Minoan pottery is more than a useful tool for dating the mute Minoan civilization. Its restless sequence of rapidly-maturing artistic styles reveal something of Minoan patrons' pleasure in novelty while they help archaeologists assign relative dates to the strata of their sites. Pots that contained oils and ointments, exported from 18th century BC Crete, have been found at sites through the Aegean islands and mainland Greece, on Cyprus, along the coastal Syria and in Egypt, showing the wide trading contacts of the Minoans. The extremely fine palace pottery called Kamares ware, and the Late Minoan all-over patterned "Marine style" are the high points of the Minoan pottery tradition.
The traditional chronology for dating Minoan civilization was developed by Sir Arthur Evans in the early years of the 20th century AD. His terminology and the one proposed by N. Platon are still generally in use and appear in this article.
For more details on on Minoan chronology, see Minoan chronology.
Evans classified fine pottery by the changes in its forms and styles of decoration. Platon concentrated on the episodic history of the Palace of Knossos. Currently a new method is in its infancy, fabric analysis, which features geologic analysis of coarse and mainly undecorated sherds as though they were rocks. The resulting classifications are based on composition of the sherds.
A brief introduction to the topic of Early Minoan pottery is stated below. It concentrates on some better-known styles but should not be regarded as comprehensive. A variety of forms are known. In general the period is characterized by a large number of local wares with frequent Cycladic parallels or imports, suggesting a population of checkerboard ethnicity deriving from various locations in the eastern Aegean or even wider. The evidence is certainly open to interpretation and none is decisive.
FN, EM I
Early Minoan pottery to some extent continued, and possibly evolved from, the Final Neolithic (FN) without a severe break. Many suggest that Minoan civilization evolved in situ and was not imported from the East. Its other main feature is its variety from site to site, which is suggestive of localism of Early Minoan social traditions.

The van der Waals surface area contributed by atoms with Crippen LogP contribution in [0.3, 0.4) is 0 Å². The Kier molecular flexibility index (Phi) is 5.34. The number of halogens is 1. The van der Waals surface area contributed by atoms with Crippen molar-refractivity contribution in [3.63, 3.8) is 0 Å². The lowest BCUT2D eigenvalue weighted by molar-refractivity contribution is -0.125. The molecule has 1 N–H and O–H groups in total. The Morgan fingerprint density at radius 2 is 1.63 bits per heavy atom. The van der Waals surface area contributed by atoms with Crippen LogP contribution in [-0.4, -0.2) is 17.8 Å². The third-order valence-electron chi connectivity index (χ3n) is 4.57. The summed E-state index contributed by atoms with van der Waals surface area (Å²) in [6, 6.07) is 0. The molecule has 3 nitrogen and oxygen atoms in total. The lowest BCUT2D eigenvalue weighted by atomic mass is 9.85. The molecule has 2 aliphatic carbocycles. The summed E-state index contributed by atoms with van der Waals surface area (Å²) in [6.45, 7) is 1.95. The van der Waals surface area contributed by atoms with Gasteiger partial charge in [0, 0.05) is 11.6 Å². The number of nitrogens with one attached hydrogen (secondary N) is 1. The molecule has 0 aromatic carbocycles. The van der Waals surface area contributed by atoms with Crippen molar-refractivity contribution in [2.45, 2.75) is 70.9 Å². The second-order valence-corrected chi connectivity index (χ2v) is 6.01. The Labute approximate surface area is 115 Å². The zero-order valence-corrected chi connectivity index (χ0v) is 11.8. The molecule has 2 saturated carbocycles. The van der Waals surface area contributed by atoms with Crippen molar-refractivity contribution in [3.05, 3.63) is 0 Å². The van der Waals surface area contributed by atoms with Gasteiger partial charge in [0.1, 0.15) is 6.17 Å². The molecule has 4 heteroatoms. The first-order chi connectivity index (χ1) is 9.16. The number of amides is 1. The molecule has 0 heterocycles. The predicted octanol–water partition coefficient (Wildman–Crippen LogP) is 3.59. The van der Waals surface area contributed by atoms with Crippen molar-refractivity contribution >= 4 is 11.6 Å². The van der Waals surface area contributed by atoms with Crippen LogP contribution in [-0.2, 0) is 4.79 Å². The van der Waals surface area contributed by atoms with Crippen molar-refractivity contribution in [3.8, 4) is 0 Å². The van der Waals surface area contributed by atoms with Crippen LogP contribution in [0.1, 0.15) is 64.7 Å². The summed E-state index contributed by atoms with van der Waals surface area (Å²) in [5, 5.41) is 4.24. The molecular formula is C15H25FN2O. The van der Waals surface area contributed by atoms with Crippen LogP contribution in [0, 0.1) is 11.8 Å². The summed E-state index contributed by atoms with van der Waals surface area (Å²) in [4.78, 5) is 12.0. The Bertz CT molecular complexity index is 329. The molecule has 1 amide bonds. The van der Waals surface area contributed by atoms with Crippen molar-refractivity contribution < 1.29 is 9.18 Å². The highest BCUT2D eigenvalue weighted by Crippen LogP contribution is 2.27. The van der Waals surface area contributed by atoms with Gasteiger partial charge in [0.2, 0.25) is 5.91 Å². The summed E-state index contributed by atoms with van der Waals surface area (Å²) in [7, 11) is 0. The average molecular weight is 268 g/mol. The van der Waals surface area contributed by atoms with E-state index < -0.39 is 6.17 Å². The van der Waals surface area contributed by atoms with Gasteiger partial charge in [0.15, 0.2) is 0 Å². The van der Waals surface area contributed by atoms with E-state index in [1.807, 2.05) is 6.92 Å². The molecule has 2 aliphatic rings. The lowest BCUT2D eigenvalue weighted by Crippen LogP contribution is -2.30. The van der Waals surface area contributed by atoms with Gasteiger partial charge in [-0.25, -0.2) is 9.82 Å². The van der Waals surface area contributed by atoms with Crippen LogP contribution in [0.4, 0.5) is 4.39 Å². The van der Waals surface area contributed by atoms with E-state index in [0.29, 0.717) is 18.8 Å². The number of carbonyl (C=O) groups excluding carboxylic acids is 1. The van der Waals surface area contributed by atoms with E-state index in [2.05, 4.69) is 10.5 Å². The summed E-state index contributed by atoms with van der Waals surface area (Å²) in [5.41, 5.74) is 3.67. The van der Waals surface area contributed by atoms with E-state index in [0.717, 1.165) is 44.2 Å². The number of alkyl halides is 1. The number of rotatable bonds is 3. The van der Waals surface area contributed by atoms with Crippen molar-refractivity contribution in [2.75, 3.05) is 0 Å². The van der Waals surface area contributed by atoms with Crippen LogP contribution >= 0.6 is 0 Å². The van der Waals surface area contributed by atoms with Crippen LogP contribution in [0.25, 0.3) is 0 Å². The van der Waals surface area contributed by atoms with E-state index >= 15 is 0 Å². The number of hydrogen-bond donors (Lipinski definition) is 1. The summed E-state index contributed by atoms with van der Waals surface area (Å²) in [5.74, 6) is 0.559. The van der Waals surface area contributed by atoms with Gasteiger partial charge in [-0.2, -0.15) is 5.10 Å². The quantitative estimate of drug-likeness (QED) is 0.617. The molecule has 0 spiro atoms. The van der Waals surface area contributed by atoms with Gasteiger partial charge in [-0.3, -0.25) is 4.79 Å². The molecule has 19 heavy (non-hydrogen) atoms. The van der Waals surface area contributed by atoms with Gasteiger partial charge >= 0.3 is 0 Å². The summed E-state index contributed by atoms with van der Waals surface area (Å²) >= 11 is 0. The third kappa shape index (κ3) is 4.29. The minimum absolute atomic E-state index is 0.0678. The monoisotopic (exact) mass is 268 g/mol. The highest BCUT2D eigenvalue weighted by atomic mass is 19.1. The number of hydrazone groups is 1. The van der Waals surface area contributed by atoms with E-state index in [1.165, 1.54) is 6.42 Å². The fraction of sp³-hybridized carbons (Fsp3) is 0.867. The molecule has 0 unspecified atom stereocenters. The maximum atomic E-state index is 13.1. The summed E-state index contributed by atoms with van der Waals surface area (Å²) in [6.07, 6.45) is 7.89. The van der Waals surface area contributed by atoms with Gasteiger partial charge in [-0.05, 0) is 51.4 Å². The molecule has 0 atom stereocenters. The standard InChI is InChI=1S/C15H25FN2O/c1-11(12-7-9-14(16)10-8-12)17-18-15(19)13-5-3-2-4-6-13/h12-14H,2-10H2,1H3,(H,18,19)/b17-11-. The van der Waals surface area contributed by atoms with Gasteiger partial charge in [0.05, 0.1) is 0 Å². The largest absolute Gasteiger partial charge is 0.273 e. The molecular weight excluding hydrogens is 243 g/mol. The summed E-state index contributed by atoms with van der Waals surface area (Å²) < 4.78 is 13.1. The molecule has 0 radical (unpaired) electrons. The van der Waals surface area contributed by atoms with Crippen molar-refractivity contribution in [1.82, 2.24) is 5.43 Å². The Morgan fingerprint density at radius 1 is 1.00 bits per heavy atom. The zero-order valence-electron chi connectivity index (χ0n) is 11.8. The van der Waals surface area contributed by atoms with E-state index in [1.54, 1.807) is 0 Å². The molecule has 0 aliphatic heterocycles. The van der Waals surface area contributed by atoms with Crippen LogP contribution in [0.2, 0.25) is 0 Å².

Studies of the relationship between EM I and FN have been conducted mainly in East Crete. There the Final Neolithic has affinities to the Cyclades, while both FN and EM I settlements are contemporaneous, with EM I gradually replacing FN. Of the three possibilities, no immigration, total replacement of natives by immigrants, immigrants settling among natives, Hutchinson takes a compromise view:
"The Neolithic Period in Crete did not end in a catastophe; its culture developed into that of the Bronze Age under pressure from infiltration of relatively small bands of immigrants from the south and east, where copper and bronze had long been in use."
EM I types include Pyrgos Ware, also called Pattern Burnished Ware. The major form was the "chalice", or Arkalochori Chalice, in which a cup combined with a funnel-shaped stand could be set on a hard surface without spilling. (Example). As the Pyrgos site was a rock shelter used as an ossuary some hypothesize ceremonial usage. This type of pottery was black, grey or brown, burnished, with some sort of incised linear pattern. It may have imitated wood.
Another EM I type, Incised Ware, also called Scored Ware, were hand-shaped, round-bottomed, dark-burnished jugs (Example) and bulbous cups and jars ("pyxes"). Favored decor was incised line patterns, vertical, horizontal or herring-bone. (Example, pyxis). These pots are from the north and northeast of Crete and appear to be modelled after the Kampos Phase of the Grotta-Pelos Early Cycladic I culture. Some have suggested imports or immigrations. See also Hagia Photia.
Ayios Onouphrios, Lebena
Painted parallel-line decors of Ayios Onouphrios I Ware were drawn with an iron-red clay slip that would fire red under oxidizing conditions in a clean kiln but under the reducing conditions of a smoky fire would turn darker, without much control over color, which could range from red to brown. A dark-on-light painted pattern was then applied. (Examples 1, Examples 2.) From this beginning, Minoan potters already concentrated on the linear forms of designs, perfecting coherent designs and voids that would ideally suit the shape of the ware. Shapes were jugs, two-handled cups and bowls. The ware came from north and south central Crete, as did Lebena Ware of the same general types but decorated by painting white patterns over a solid red painted background (Example). The latter came from EM I tombs.
Koumasa and Fine Gray Ware
In EM IIA the geometric slip-painted designs of Koumasa Ware seem to have developed from the wares of Aghios Onouphrios. The designs are in red or black on a light background. Forms are cups, bowls, jugs and teapots. (Example: "Godess of Myrtos")
Also from EM IIA are the cylindrical and spherical pyxides called Fine Gray Ware or just Gray Ware, featuring a polished surface with incised diagonals, dots, rings and semi-circles. ( )
The EM IIA and IIB Vasilike Ware, named for the Minoan site in eastern Crete, has mottled glaze effects, early experiments with controlling color, but the elongated spouts drawn from the body and ending in semi-circular spouts show the beginnings of the tradition of Minoan elegance (Examples 1, Examples 2). The mottling was produced by uneven firing of the slip-covered pot, with the hottest areas turning dark. Considering that the mottling was controled into a pattern, touching with hot coals was probably used to produce it. The effect was paralleled in cups made of mottled stone.
EM III Pottery
Of the period Hutchinson says:
"... the most remarkable feature is the expansion of central Cretan sites ... at the expense of east Cretan sites ..."